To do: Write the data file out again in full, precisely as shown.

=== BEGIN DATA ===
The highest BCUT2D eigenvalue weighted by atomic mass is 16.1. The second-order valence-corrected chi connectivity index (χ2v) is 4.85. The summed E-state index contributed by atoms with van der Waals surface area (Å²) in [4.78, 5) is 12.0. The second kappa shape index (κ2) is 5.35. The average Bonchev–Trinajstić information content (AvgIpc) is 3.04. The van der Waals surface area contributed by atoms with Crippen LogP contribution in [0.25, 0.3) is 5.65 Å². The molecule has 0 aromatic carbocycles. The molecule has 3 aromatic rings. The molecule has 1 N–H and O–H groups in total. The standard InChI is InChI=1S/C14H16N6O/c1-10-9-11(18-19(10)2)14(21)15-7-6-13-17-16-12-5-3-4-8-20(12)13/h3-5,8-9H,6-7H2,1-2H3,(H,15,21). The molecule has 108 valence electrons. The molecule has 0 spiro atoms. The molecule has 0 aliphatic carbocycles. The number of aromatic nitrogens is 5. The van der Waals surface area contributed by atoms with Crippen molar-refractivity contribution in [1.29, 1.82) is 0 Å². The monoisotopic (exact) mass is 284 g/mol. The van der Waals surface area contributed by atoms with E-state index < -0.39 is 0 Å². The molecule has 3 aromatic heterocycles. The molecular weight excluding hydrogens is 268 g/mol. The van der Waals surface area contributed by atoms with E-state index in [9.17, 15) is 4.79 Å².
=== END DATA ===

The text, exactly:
The highest BCUT2D eigenvalue weighted by atomic mass is 16.1. The second-order valence-corrected chi connectivity index (χ2v) is 4.85. The summed E-state index contributed by atoms with van der Waals surface area (Å²) in [4.78, 5) is 12.0. The second kappa shape index (κ2) is 5.35. The average Bonchev–Trinajstić information content (AvgIpc) is 3.04. The van der Waals surface area contributed by atoms with Crippen LogP contribution in [0.25, 0.3) is 5.65 Å². The molecule has 0 aromatic carbocycles. The molecule has 3 aromatic rings. The molecule has 1 N–H and O–H groups in total. The standard InChI is InChI=1S/C14H16N6O/c1-10-9-11(18-19(10)2)14(21)15-7-6-13-17-16-12-5-3-4-8-20(12)13/h3-5,8-9H,6-7H2,1-2H3,(H,15,21). The molecule has 108 valence electrons. The molecule has 0 spiro atoms. The molecule has 0 aliphatic carbocycles. The number of aromatic nitrogens is 5. The van der Waals surface area contributed by atoms with Crippen molar-refractivity contribution in [1.29, 1.82) is 0 Å². The monoisotopic (exact) mass is 284 g/mol. The van der Waals surface area contributed by atoms with E-state index < -0.39 is 0 Å². The molecule has 3 aromatic heterocycles. The molecular weight excluding hydrogens is 268 g/mol. The van der Waals surface area contributed by atoms with E-state index in [9.17, 15) is 4.79 Å².